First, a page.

Sweet Little Lies: Social Context and the Use of Deception in NegotiationJournal of Business Ethics (2014)
AbstractSocial context shapes negotiators’ actions, including their willingness to act unethically. In this research, we test how three dimensions of social context – dyadic gender composition, negotiation strategy, and trust – interact to influence one micro-ethical decision, the use of deception, in a simulated negotiation. To create an opportunity for deception, we incorporated an indifference issue – an issue that had no value for one of the two parties – into the negotiation. Deception about this issue was least likely to be affected by trust or negotiation strategy in all-male dyads, suggesting that dyads with at least one female negotiator were more sensitive to social context than all-male dyads. In mixed-sex and all-female dyads, trust and negotiation strategy interacted to affect the use of deception. A consistent picture emerged in mixed-sex dyads, which increased their use of deception when three forms of trust (affective, benevolent, deterrent) were low and negotiators used an accommodating strategy. However, a more complex pattern emerged in all-female dyads. When negotiators in all-female dyads competed, low benevolence-based trust increased whereas low deterrence-based decreased deception. When negotiators in all-female dyads accommodated, high affect-based trust increased deception. Jointly, these findings suggest that in all-female dyads, negotiators use multiple and shifting reference points in deciding when to deceive the other party.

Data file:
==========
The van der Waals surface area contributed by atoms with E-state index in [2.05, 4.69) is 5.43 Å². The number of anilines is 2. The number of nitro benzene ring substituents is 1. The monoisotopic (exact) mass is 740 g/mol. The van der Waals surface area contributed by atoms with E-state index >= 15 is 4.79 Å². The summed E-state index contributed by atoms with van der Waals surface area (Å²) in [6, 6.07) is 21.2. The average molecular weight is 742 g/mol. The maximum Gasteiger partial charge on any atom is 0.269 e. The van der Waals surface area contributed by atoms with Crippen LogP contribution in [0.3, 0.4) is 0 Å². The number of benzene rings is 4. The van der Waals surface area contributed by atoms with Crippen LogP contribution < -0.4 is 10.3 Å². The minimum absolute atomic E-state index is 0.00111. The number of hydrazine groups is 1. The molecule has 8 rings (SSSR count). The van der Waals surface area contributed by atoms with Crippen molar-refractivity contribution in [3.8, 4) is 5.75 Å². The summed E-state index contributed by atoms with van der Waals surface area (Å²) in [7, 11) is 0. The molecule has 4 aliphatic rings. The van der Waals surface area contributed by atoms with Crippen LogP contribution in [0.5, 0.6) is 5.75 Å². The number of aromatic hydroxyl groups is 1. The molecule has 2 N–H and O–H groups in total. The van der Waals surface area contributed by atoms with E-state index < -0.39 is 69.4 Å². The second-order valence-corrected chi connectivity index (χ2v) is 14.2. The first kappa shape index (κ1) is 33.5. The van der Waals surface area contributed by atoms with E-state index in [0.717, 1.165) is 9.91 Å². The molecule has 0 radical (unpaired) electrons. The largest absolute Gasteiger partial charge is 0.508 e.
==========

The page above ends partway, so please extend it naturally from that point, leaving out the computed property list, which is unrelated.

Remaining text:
Citation InformationMara Olekalns, Carol T Kulik and Lin Chew. "Sweet Little Lies: Social Context and the Use of Deception in Negotiation" Journal of Business Ethics Vol. 120 (2014)
Available at: http://works.bepress.com/mara_olekalns/28/